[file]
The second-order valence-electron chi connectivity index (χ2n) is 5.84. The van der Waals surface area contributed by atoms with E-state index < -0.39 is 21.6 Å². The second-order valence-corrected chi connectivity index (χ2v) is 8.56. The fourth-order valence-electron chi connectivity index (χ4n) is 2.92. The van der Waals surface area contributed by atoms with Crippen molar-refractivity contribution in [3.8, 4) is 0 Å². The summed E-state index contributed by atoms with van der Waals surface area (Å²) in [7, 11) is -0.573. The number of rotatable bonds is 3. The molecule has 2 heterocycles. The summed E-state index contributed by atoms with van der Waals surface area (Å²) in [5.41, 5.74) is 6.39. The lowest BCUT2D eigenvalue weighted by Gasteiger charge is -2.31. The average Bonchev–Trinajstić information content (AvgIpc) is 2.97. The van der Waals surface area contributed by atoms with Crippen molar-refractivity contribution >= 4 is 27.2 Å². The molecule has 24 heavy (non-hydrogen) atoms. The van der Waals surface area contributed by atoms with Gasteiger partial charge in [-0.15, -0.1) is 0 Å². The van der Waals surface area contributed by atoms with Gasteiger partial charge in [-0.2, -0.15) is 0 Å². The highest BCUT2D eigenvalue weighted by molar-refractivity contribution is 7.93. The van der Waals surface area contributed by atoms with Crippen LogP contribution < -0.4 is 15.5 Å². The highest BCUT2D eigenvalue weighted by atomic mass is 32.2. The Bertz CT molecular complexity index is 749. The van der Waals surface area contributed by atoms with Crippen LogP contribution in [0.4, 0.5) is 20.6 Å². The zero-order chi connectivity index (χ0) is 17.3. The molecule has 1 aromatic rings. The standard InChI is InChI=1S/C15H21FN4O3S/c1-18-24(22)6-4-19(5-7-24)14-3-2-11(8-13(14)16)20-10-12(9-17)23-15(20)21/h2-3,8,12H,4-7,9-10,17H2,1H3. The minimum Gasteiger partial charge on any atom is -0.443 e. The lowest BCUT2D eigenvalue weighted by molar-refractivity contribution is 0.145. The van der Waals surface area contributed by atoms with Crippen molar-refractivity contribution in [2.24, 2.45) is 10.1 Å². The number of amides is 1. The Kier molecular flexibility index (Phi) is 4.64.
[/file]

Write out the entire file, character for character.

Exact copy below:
The second-order valence-electron chi connectivity index (χ2n) is 5.84. The van der Waals surface area contributed by atoms with E-state index < -0.39 is 21.6 Å². The second-order valence-corrected chi connectivity index (χ2v) is 8.56. The fourth-order valence-electron chi connectivity index (χ4n) is 2.92. The van der Waals surface area contributed by atoms with Crippen molar-refractivity contribution in [3.8, 4) is 0 Å². The summed E-state index contributed by atoms with van der Waals surface area (Å²) in [7, 11) is -0.573. The number of rotatable bonds is 3. The molecule has 2 heterocycles. The summed E-state index contributed by atoms with van der Waals surface area (Å²) in [5.41, 5.74) is 6.39. The lowest BCUT2D eigenvalue weighted by Gasteiger charge is -2.31. The average Bonchev–Trinajstić information content (AvgIpc) is 2.97. The van der Waals surface area contributed by atoms with Crippen molar-refractivity contribution >= 4 is 27.2 Å². The molecule has 24 heavy (non-hydrogen) atoms. The van der Waals surface area contributed by atoms with Gasteiger partial charge in [-0.15, -0.1) is 0 Å². The van der Waals surface area contributed by atoms with Gasteiger partial charge in [-0.2, -0.15) is 0 Å². The highest BCUT2D eigenvalue weighted by molar-refractivity contribution is 7.93. The van der Waals surface area contributed by atoms with Crippen LogP contribution < -0.4 is 15.5 Å². The highest BCUT2D eigenvalue weighted by atomic mass is 32.2. The Bertz CT molecular complexity index is 749. The van der Waals surface area contributed by atoms with Crippen LogP contribution in [0.4, 0.5) is 20.6 Å². The zero-order chi connectivity index (χ0) is 17.3. The molecule has 1 aromatic rings. The standard InChI is InChI=1S/C15H21FN4O3S/c1-18-24(22)6-4-19(5-7-24)14-3-2-11(8-13(14)16)20-10-12(9-17)23-15(20)21/h2-3,8,12H,4-7,9-10,17H2,1H3. The minimum Gasteiger partial charge on any atom is -0.443 e. The lowest BCUT2D eigenvalue weighted by molar-refractivity contribution is 0.145. The van der Waals surface area contributed by atoms with Crippen molar-refractivity contribution in [2.24, 2.45) is 10.1 Å². The number of amides is 1. The Kier molecular flexibility index (Phi) is 4.64.